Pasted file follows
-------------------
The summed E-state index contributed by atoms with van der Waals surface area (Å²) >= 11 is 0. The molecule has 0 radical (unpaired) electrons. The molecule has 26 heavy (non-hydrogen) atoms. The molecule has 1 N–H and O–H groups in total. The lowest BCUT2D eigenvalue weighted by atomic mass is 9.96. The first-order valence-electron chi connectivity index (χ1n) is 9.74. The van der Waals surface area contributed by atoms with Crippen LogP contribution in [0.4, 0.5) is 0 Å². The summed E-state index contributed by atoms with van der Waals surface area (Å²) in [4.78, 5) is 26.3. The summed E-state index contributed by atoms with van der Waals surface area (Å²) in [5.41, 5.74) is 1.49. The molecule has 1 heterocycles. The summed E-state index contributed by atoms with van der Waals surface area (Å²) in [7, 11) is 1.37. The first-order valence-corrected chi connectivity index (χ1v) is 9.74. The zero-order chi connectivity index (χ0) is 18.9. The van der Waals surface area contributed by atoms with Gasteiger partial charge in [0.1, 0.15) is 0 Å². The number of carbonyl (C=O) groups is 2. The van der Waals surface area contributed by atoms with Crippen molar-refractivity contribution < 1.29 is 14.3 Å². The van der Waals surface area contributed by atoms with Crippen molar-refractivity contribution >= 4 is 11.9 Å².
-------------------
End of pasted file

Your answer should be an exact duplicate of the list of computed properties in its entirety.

The summed E-state index contributed by atoms with van der Waals surface area (Å²) >= 11 is 0. The molecule has 0 radical (unpaired) electrons. The molecule has 26 heavy (non-hydrogen) atoms. The molecule has 1 N–H and O–H groups in total. The lowest BCUT2D eigenvalue weighted by atomic mass is 9.96. The first-order valence-electron chi connectivity index (χ1n) is 9.74. The van der Waals surface area contributed by atoms with Crippen LogP contribution in [0.4, 0.5) is 0 Å². The summed E-state index contributed by atoms with van der Waals surface area (Å²) in [4.78, 5) is 26.3. The summed E-state index contributed by atoms with van der Waals surface area (Å²) in [5.41, 5.74) is 1.49. The molecule has 1 heterocycles. The summed E-state index contributed by atoms with van der Waals surface area (Å²) in [7, 11) is 1.37. The first-order valence-corrected chi connectivity index (χ1v) is 9.74. The zero-order chi connectivity index (χ0) is 18.9. The van der Waals surface area contributed by atoms with Gasteiger partial charge in [0.1, 0.15) is 0 Å². The number of carbonyl (C=O) groups is 2. The van der Waals surface area contributed by atoms with Crippen molar-refractivity contribution < 1.29 is 14.3 Å². The van der Waals surface area contributed by atoms with Crippen molar-refractivity contribution >= 4 is 11.9 Å².